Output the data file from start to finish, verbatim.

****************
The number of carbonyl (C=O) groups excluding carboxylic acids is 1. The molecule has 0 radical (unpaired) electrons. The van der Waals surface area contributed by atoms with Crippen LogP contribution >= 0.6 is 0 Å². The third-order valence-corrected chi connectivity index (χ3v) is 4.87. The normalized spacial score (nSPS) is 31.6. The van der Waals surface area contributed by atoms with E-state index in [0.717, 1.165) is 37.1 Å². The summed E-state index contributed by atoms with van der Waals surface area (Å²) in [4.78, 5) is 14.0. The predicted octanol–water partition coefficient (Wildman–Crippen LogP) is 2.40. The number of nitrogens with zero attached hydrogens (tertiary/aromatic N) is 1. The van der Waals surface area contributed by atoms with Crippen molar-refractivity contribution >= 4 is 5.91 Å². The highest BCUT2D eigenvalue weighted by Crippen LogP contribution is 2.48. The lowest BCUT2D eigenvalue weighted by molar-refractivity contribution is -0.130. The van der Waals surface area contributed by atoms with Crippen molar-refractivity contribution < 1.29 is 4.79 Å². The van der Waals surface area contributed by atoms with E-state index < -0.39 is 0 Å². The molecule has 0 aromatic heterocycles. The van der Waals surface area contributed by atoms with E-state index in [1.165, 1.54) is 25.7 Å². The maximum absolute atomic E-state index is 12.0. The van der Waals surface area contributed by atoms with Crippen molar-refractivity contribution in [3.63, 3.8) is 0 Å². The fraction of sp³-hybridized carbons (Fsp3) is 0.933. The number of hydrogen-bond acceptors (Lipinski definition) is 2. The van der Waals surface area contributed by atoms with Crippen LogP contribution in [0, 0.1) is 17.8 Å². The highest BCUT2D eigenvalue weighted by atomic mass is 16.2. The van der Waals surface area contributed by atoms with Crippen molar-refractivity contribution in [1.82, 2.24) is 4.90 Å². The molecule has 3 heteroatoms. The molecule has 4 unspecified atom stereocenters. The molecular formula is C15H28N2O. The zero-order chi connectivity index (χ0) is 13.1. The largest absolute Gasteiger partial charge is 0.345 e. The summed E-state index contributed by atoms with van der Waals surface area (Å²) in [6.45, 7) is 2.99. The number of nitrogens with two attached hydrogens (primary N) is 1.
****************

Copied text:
The number of carbonyl (C=O) groups excluding carboxylic acids is 1. The molecule has 0 radical (unpaired) electrons. The van der Waals surface area contributed by atoms with Crippen LogP contribution >= 0.6 is 0 Å². The third-order valence-corrected chi connectivity index (χ3v) is 4.87. The normalized spacial score (nSPS) is 31.6. The van der Waals surface area contributed by atoms with E-state index in [0.717, 1.165) is 37.1 Å². The summed E-state index contributed by atoms with van der Waals surface area (Å²) in [4.78, 5) is 14.0. The predicted octanol–water partition coefficient (Wildman–Crippen LogP) is 2.40. The number of nitrogens with zero attached hydrogens (tertiary/aromatic N) is 1. The van der Waals surface area contributed by atoms with Crippen molar-refractivity contribution >= 4 is 5.91 Å². The highest BCUT2D eigenvalue weighted by Crippen LogP contribution is 2.48. The lowest BCUT2D eigenvalue weighted by molar-refractivity contribution is -0.130. The van der Waals surface area contributed by atoms with Crippen molar-refractivity contribution < 1.29 is 4.79 Å². The van der Waals surface area contributed by atoms with E-state index < -0.39 is 0 Å². The molecule has 0 aromatic heterocycles. The van der Waals surface area contributed by atoms with E-state index in [1.165, 1.54) is 25.7 Å². The maximum absolute atomic E-state index is 12.0. The van der Waals surface area contributed by atoms with Crippen molar-refractivity contribution in [3.63, 3.8) is 0 Å². The fraction of sp³-hybridized carbons (Fsp3) is 0.933. The number of hydrogen-bond acceptors (Lipinski definition) is 2. The van der Waals surface area contributed by atoms with Crippen LogP contribution in [0, 0.1) is 17.8 Å². The highest BCUT2D eigenvalue weighted by atomic mass is 16.2. The van der Waals surface area contributed by atoms with Crippen molar-refractivity contribution in [1.82, 2.24) is 4.90 Å². The molecule has 3 heteroatoms. The molecule has 4 unspecified atom stereocenters. The molecular formula is C15H28N2O. The zero-order chi connectivity index (χ0) is 13.1. The largest absolute Gasteiger partial charge is 0.345 e. The summed E-state index contributed by atoms with van der Waals surface area (Å²) in [6.45, 7) is 2.99. The number of nitrogens with two attached hydrogens (primary N) is 1.